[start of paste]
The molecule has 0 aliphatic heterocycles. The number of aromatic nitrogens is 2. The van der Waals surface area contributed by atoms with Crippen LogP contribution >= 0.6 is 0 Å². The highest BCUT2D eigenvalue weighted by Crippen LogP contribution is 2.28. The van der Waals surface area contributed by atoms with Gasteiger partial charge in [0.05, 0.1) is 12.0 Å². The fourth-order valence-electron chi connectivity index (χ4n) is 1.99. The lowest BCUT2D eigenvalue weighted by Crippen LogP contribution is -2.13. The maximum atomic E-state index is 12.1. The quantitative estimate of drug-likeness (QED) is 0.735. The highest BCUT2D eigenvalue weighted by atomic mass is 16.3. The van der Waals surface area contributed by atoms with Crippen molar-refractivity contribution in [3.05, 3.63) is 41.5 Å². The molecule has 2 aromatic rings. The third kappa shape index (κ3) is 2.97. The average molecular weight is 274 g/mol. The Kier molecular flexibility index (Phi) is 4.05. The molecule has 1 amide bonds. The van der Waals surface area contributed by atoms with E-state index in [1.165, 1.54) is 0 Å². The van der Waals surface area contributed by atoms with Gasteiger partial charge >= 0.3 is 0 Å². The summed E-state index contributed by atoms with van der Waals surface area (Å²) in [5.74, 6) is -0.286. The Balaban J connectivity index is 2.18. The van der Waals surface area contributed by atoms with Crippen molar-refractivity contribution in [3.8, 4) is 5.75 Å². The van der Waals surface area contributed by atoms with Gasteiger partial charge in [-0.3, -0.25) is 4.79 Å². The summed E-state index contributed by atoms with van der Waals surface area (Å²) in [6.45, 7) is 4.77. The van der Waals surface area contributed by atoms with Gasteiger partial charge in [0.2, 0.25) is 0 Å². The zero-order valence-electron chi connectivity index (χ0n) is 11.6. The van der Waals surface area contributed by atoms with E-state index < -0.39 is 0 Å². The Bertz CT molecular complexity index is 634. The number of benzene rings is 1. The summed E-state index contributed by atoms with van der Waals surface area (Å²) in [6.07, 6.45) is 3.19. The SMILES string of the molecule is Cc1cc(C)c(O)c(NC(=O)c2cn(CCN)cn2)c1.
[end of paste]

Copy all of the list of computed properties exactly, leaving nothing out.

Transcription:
The molecule has 0 aliphatic heterocycles. The number of aromatic nitrogens is 2. The van der Waals surface area contributed by atoms with Crippen LogP contribution >= 0.6 is 0 Å². The highest BCUT2D eigenvalue weighted by Crippen LogP contribution is 2.28. The van der Waals surface area contributed by atoms with Gasteiger partial charge in [0.05, 0.1) is 12.0 Å². The fourth-order valence-electron chi connectivity index (χ4n) is 1.99. The lowest BCUT2D eigenvalue weighted by Crippen LogP contribution is -2.13. The maximum atomic E-state index is 12.1. The quantitative estimate of drug-likeness (QED) is 0.735. The highest BCUT2D eigenvalue weighted by atomic mass is 16.3. The van der Waals surface area contributed by atoms with Crippen molar-refractivity contribution in [3.05, 3.63) is 41.5 Å². The molecule has 2 aromatic rings. The third kappa shape index (κ3) is 2.97. The average molecular weight is 274 g/mol. The Kier molecular flexibility index (Phi) is 4.05. The molecule has 1 amide bonds. The van der Waals surface area contributed by atoms with E-state index in [1.165, 1.54) is 0 Å². The van der Waals surface area contributed by atoms with Gasteiger partial charge >= 0.3 is 0 Å². The summed E-state index contributed by atoms with van der Waals surface area (Å²) in [5.74, 6) is -0.286. The Balaban J connectivity index is 2.18. The van der Waals surface area contributed by atoms with Crippen molar-refractivity contribution in [3.8, 4) is 5.75 Å². The van der Waals surface area contributed by atoms with Gasteiger partial charge in [-0.3, -0.25) is 4.79 Å². The summed E-state index contributed by atoms with van der Waals surface area (Å²) in [6.45, 7) is 4.77. The van der Waals surface area contributed by atoms with Gasteiger partial charge in [0.2, 0.25) is 0 Å². The zero-order valence-electron chi connectivity index (χ0n) is 11.6. The van der Waals surface area contributed by atoms with E-state index < -0.39 is 0 Å². The Bertz CT molecular complexity index is 634. The number of benzene rings is 1. The summed E-state index contributed by atoms with van der Waals surface area (Å²) in [6.07, 6.45) is 3.19. The SMILES string of the molecule is Cc1cc(C)c(O)c(NC(=O)c2cn(CCN)cn2)c1.